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I’m not Dutch but, in 1976, my family moved to the Netherlands. Though my new classmates were only seven, most cycled to school alone. Later our town got “coffee shops” that sold dope legally.
I left Holland aged 16 but in 1999 I returned to spend a winter researching a book, and got addicted to a new TV show about some idiots locked in a house together. Yes: the Dutch had invented Big Brother. In 2001 they pioneered legal gay marriage and euthanasia.
In my youth, the Dutch thought of themselves as a “guide land”: a sort of advanced model for dimmer countries to follow. I thought this was absurdly smug, but now I see they were right. The Dutch invented much of the world of 2013: bicycles in cities, legal soft drugs and gay marriage. I suspect their next scheme to go global will be legal euthanasia.
Gay marriage has got the headlines this year, but the worldwide crumbling of the “war on drugs” is equally remarkable. It’s stunning to hear Eric Holder, the US attorney-general, say: “As the so-called ‘war on drugs’ enters its fifth decade, we need to ask whether it, and the approaches that comprise it, have truly been effective.”
They haven’t been effective. In 1998 the United Nations general assembly held a special session under the slogan, “A drug-free world. We can do it!” Since then global drugs consumption has soared. Meanwhile the “war on drugs”, launched by Richard Nixon, just keeps wreaking devastation. John Collins, an expert on drugs policy at the London School of Economics, cites a few examples: packed US prisons, Russia’s HIV epidemic, and 40 years of Latin American drugs violence.
No wonder 34 countries in the Organisation of American States agreed in June “to encourage the consideration of new approaches” to drugs. Uruguay is now creating the world’s first fully legal market for marijuana. Colorado and Washington state allow recreational pot-smoking. Other US states may soon follow. Holder wants shorter federal prison sentences for drug dealers. Another sign of the times is the recent Hollywood comedy, We’re the Millers, about a likeable pot dealer trying to move weed from Mexico to the US. Hollywood dares to play the topic for laughs because public opinion is shifting to the Dutch position.
Dutch policy makers aren’t hippie potheads. They legalised dope because they are cold-headed realists. They know that life is messy, and has no perfect solutions. When the pot epidemic of the late 1960s arrived, they sat down, held long boring discussions, and decided to manage soft drugs rather than pretend to eradicate them. By letting pot be sold legally, they could cut some criminals out of the supply chain. And legal sales-points wouldn’t sell hard drugs. An American kid who buys dope from his dealer can usually get something stronger from his dealer too; a Dutch kid can’t. Today Dutch rates of pot and heroin use are far below US levels, and drug gangs aren’t gunning each other down on Dutch bike paths. The Netherlands isn’t the permissive society. It’s the pragmatic society.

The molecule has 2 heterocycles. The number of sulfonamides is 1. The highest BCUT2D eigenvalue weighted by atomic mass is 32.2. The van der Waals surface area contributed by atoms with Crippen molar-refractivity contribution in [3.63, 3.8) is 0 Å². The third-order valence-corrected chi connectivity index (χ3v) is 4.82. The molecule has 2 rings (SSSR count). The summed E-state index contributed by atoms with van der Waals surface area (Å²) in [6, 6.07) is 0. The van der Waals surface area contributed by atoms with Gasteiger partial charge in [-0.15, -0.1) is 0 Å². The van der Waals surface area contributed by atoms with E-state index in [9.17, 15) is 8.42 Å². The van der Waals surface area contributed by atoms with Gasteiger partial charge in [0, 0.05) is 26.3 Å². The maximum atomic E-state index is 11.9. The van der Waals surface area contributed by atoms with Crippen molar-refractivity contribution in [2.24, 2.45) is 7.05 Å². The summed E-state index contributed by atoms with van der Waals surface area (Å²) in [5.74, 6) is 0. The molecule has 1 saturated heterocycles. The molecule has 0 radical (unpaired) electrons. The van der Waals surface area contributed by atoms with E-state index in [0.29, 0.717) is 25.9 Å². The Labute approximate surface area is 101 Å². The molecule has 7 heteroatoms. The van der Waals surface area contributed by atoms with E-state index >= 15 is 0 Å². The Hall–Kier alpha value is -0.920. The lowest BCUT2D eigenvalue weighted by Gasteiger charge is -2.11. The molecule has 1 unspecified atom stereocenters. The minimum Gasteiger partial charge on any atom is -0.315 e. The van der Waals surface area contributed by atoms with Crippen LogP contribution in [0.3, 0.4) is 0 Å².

Dutch euthanasia policy may spread next. An Alzheimer’s epidemic has hit the west. From 2000 to 2010 the number of Americans dying from the disease rose 68 per cent, while deaths from most other causes fell, says the US Alzheimer’s Association. It estimates that 5.2 million Americans now have the disease. No cure is in sight.
I’ve seen Alzheimer’s up close. In the care home I know, some patients haven’t communicated for years. I’d rather die. I’d also hate to make my relatives spend years caring for my unconscious body. A care-home director told me about an old woman, who had come in with her senile husband, and said quite calmly: “I can’t cope anymore. Either you give him a room, or we’ll go home and there’s going to be a double suicide.”
Euthanasia happens everywhere, whether it’s legal or not. But as the Dutch realise, if it’s legal you can oversee it. This summer a Dutch friend of mine died a slow unstoppable death. I discovered then how bureaucratic Dutch euthanasia is: a dying patient, whose suffering is unbearable, can only get euthanasia if she clearly requests it from her doctor while of sound mind. A second doctor must then be consulted. By contrast, doctors in other countries dare not discuss euthanasia openly, and instead often arrange large doses of morphine through ambiguous conversations – sometimes with the patient’s relatives rather than with the patient herself.
The western wind may be changing for euthanasia too. Between 51 and 70 per cent of Americans now support legalisation, depending on how you phrase the question, say the pollsters Gallup. In France, president François Hollande wants it legalised this year. Opponents will shout about “death panels” killing granny. But as ever, to find out how these matters can be ordered sensibly, ask the Dutch. Sadly although they created the world of 2013, they’re not now busy creating the world of 2033. I wonder which country has taken over as the brilliant social laboratory to the world.